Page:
Dominion gets fed OK to export natural gas to India, Japan
The Department of Energy on Wednesday approved a plan to export 770 million cubic feet a day of natural gas from Pennsylvania's Marcellus shale and other formations to sell to customers in India and Japan.
Dominion Resources, a Virginia-based company operating in the Northeast, applied for permission in late 2011 to export American natural gas — which the industry touted as “America's energy future” — from a Chesapeake Bay facility in Maryland to countries that do not have free trade agreements with the United States.
Dominion spokesman Dan Donovan said exports of Marcellus gas will “help stabilize the industry” and benefit royalty owners by providing an outlet for the sale of gas.
The government approval will last for 20 years. It is all subscribed for by Japan's Sumitomo Corp. and India's GAIL (India) Ltd. Each firm has a 50 percent interest in Dominion gas for export from the Cove Point LNG facility in Lusby, Md.
It is the fourth export contract approved by the Energy Department. The other facilities are along the Gulf of Mexico.
The department received at least 26 applications to export approximately 30 billion cubic feet daily of natural gas. Companies can sell it overseas for much higher prices because of the glut of available gas here.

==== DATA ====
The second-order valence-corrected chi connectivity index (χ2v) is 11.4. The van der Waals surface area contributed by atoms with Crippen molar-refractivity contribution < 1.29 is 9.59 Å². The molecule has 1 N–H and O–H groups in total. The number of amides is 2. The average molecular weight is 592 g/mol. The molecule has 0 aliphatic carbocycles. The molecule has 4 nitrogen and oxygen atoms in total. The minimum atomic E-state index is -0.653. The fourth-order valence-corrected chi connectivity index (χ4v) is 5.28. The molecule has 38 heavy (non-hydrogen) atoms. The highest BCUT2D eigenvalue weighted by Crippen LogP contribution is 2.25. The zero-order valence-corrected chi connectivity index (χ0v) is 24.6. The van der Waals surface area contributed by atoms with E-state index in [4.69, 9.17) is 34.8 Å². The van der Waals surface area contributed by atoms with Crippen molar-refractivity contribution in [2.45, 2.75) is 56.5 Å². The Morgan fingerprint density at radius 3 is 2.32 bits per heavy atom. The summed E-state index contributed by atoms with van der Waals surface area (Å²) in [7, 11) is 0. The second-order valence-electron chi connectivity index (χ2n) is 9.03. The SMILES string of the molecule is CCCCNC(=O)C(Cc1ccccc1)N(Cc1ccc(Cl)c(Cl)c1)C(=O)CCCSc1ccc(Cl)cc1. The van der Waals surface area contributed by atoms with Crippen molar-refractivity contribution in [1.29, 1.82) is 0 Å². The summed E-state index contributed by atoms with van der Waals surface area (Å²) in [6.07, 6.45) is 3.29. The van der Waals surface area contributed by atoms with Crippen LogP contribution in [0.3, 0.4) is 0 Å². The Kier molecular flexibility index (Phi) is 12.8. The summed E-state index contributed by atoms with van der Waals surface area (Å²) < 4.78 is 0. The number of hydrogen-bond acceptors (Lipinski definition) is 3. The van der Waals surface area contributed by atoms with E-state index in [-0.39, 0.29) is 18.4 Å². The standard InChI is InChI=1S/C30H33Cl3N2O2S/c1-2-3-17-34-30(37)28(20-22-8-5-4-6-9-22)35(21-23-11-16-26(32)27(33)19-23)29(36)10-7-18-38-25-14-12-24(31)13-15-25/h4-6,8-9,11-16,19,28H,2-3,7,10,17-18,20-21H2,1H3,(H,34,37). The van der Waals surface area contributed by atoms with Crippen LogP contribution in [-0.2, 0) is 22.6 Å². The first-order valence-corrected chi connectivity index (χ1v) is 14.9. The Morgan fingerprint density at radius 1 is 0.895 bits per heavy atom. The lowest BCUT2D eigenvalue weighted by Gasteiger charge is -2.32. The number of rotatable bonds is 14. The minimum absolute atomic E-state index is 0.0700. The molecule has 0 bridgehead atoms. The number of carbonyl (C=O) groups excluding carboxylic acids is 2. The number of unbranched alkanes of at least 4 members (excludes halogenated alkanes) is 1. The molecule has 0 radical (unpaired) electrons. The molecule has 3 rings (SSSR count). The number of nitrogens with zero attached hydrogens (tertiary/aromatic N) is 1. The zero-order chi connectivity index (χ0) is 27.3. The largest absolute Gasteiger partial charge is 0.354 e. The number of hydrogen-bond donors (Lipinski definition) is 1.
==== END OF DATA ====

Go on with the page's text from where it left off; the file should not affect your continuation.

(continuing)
The department forecast that the United States produces nearly 70 billion cubic feet a day of gas.
The issue of exports pitted certain American manufacturers and environmental groups against U.S. energy interests. Some manufacturers argued that exports will raise domestic costs and make American-made goods less competitive.
Donovan said the Energy Department “carefully studied the issue and had decided that exports would be beneficial.”
As gas production in the United States surged after the adoption of hydraulic fracturing and other advances, the nation found itself with a surplus of gas and low prices. Gas in Japan, China and India sells for up to five times the amount here, making it profitable to ship to those countries despite costs of liquefaction and transport.
The Cove Point facility was built to receive, not export, natural gas. It was one of several facilities built when the United States was a major importer.
That changed. Dominion said Wednesday it will begin constructing export facilities next year, with completion scheduled for 2017. It expects construction costs to be between $3.4 billion to $3.8 billion.
Lou Kilzer is a Trib Total Media staff writer. Reach him at 412-380-5628 or firstname.lastname@example.org.
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